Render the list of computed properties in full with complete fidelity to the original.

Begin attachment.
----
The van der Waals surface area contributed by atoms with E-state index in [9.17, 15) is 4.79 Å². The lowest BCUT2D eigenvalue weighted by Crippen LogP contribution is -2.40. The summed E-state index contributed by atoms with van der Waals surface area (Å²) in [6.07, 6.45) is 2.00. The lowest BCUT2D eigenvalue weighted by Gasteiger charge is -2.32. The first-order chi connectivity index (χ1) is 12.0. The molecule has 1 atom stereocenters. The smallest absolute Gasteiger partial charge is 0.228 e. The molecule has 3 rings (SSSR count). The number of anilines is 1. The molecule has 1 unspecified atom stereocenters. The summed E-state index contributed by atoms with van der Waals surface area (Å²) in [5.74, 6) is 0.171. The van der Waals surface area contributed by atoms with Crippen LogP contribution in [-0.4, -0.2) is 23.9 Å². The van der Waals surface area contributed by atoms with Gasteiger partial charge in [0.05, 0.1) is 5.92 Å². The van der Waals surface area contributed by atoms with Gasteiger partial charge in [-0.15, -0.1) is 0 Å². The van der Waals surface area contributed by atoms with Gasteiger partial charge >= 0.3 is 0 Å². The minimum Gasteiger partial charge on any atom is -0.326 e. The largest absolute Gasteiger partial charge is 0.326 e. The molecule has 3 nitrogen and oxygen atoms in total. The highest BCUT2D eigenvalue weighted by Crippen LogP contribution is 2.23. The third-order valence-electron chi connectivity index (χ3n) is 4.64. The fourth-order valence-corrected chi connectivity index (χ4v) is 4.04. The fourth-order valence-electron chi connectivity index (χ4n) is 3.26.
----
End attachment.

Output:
The van der Waals surface area contributed by atoms with E-state index in [9.17, 15) is 4.79 Å². The lowest BCUT2D eigenvalue weighted by Crippen LogP contribution is -2.40. The summed E-state index contributed by atoms with van der Waals surface area (Å²) in [6.07, 6.45) is 2.00. The lowest BCUT2D eigenvalue weighted by Gasteiger charge is -2.32. The first-order chi connectivity index (χ1) is 12.0. The molecule has 1 atom stereocenters. The smallest absolute Gasteiger partial charge is 0.228 e. The molecule has 3 rings (SSSR count). The number of anilines is 1. The molecule has 1 unspecified atom stereocenters. The summed E-state index contributed by atoms with van der Waals surface area (Å²) in [5.74, 6) is 0.171. The van der Waals surface area contributed by atoms with Crippen LogP contribution in [-0.4, -0.2) is 23.9 Å². The van der Waals surface area contributed by atoms with Gasteiger partial charge in [0.05, 0.1) is 5.92 Å². The van der Waals surface area contributed by atoms with Gasteiger partial charge in [-0.15, -0.1) is 0 Å². The van der Waals surface area contributed by atoms with Gasteiger partial charge >= 0.3 is 0 Å². The minimum Gasteiger partial charge on any atom is -0.326 e. The largest absolute Gasteiger partial charge is 0.326 e. The molecule has 3 nitrogen and oxygen atoms in total. The highest BCUT2D eigenvalue weighted by Crippen LogP contribution is 2.23. The third-order valence-electron chi connectivity index (χ3n) is 4.64. The fourth-order valence-corrected chi connectivity index (χ4v) is 4.04. The fourth-order valence-electron chi connectivity index (χ4n) is 3.26.